We didn’t know why Jesus let Judas hold the group’s money. I guess Jesus saw something in that guy that the rest of us didn’t. Well, Judas was seeing dollar signs. In a sense, I guess I was too. I thought to myself, “Laz, Judas has a point. There are better things to do with valuable perfume than pour it on someone’s stinky feet. It’s really not rational. How are we going to live if Mary is going to do this with our treasures? It’s not responsible to our family. Why not sell it, and give a percentage of the proceeds to charity? We could feed a few poor people. We could buy a few things we want around the house. We could put it away and send the nieces and nephews to school.” Mary kept wiping the Master’s feet with her hair, almost hypnotically. As I watched her my thoughts were filled with a list of ten more things we could do with $10,000. Then Jesus spoke. “Leave her alone,” he said. Jesus bent down, and lifted Mary’s head up to met her eyes. Jesus looked right at her with discerning eyes and a knowing smile, but he was talking to the rest of us. “She was saving this perfume for this moment. She’s getting me ready for my death. There will always be poor people to give to. Let’s worry about them another time. You don’t always have me here.”

We had no idea what the man was talking about. We said things like, “Jesus, you’re not going to die soon. Knock it off. You’re going to bust up the party.” It turns out that as we were overprotecting Jesus, some of the men from my religious order were plotting how to kill him. I heard they even put a hit out on me. I guess they were a little jealous over the competition. At any rate, Jesus knew he was going to die. Kind of ironic, huh? He raised me to new life, and the price for it was his own life.

Here I am, a man who has the chance to start everything new. Jesus gave me an opportunity to set a new life in motion. Nothing has to be the same. A new world of possibilities is unfolding before me. You know, there are some things we can do almost any time; and there are some things that we will never do unless we seize the moment when it comes. I have so often been captured with the desire to do something that is big-hearted and generous, and then I put it off until tomorrow. But when tomorrow comes, the impulse is gone, the passion has burned out, and the opportunity is lost. If I’ve learned one thing from being a dead man, it’s that life is uncertain. We are moved to jabber some words of thanks, or praise, or love, but we put it off, and who knows if that person will be around tomorrow to hear it? It’s like what Jesus said. The poor will always be around, but he wouldn’t. The night of my party, Jesus gave us the opportunity to love him. Mary knew it.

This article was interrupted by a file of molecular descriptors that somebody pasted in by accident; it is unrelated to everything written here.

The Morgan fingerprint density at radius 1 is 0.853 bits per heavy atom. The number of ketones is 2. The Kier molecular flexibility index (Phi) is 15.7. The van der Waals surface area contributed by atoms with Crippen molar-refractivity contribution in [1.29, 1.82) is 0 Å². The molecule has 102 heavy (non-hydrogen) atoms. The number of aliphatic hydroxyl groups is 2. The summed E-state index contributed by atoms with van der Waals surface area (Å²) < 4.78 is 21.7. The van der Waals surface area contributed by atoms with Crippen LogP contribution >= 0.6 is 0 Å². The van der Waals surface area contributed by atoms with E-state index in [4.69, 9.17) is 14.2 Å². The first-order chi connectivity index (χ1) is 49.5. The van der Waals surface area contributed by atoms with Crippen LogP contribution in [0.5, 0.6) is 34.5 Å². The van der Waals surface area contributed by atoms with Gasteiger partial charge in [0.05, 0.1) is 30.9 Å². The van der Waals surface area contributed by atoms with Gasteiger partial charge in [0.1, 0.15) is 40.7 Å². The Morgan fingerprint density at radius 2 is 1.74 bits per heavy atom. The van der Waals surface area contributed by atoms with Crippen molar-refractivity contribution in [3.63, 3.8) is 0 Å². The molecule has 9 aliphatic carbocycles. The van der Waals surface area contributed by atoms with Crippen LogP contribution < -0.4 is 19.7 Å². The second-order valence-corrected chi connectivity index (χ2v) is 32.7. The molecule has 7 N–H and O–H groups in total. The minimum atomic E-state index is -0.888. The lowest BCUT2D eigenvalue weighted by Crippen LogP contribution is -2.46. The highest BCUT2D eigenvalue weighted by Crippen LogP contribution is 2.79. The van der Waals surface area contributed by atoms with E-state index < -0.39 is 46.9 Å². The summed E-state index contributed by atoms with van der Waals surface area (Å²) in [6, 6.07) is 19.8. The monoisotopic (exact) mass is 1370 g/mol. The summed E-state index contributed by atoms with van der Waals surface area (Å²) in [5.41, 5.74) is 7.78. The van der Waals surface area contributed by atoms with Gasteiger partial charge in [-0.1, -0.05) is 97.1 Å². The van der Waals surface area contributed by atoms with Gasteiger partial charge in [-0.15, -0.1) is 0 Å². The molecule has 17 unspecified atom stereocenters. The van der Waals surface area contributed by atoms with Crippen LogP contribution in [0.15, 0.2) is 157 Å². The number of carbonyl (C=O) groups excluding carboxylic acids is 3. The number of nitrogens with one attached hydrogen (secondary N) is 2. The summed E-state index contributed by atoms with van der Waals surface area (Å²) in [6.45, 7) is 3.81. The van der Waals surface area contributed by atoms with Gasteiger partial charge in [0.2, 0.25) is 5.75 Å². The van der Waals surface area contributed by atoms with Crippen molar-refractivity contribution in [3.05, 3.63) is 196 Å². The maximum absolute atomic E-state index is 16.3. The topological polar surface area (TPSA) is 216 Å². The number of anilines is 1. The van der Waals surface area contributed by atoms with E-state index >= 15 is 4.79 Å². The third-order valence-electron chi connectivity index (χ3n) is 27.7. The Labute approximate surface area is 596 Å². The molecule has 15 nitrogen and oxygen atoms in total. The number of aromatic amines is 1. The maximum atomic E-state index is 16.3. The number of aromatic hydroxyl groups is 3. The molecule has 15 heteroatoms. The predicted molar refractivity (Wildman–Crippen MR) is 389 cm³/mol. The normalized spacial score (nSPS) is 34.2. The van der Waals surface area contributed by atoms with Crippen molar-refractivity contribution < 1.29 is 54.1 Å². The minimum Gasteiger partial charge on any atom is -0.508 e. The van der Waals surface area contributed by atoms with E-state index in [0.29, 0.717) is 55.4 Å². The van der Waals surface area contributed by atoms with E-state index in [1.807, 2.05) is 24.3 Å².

Mary’s generous act of devotion gave me a new perspective on this whole new life of mine. As much as I thought Mary’s actions were irresponsible, I was also confronted with the beauty of the faith it takes to make such a costly sacrifice.

I guess it’s really not about the money. It’s not the amount of the gift, but it’s what we give. Mary gave more to Jesus than a pint of remarkably expensive perfume. The most costly, the most extravagant thing she offered was her devotion to Jesus. Her love and awe of Jesus made the costly perfume seem cheap in comparison. When I realized how I was holding back, I felt cheap in comparison, too.

So, here I am. I owe my life to Jesus. And what do I have to offer him? What’s my most extravagant offering? My money? My time? My expensive gifts? Mary taught me that those don’t mean a thing if I can’t also express my gratitude through love. The offering Jesus wants is the forfeiture of myself. He raised me to life so that I could waste myself on him. That’s what Jesus did for me. He offered his life because he loved me

Well, I best be signing off. By the way, I still smell that perfume in the house. Every time I walk into the front room, my nostrils are satisfied with a sweet reminder of what Mary did to show her love for Jesus. It always reminds me to do things now, for the chance to do them might never come again, and the failure to do them–especially the failure to express love, brings the bitterest remorse of all.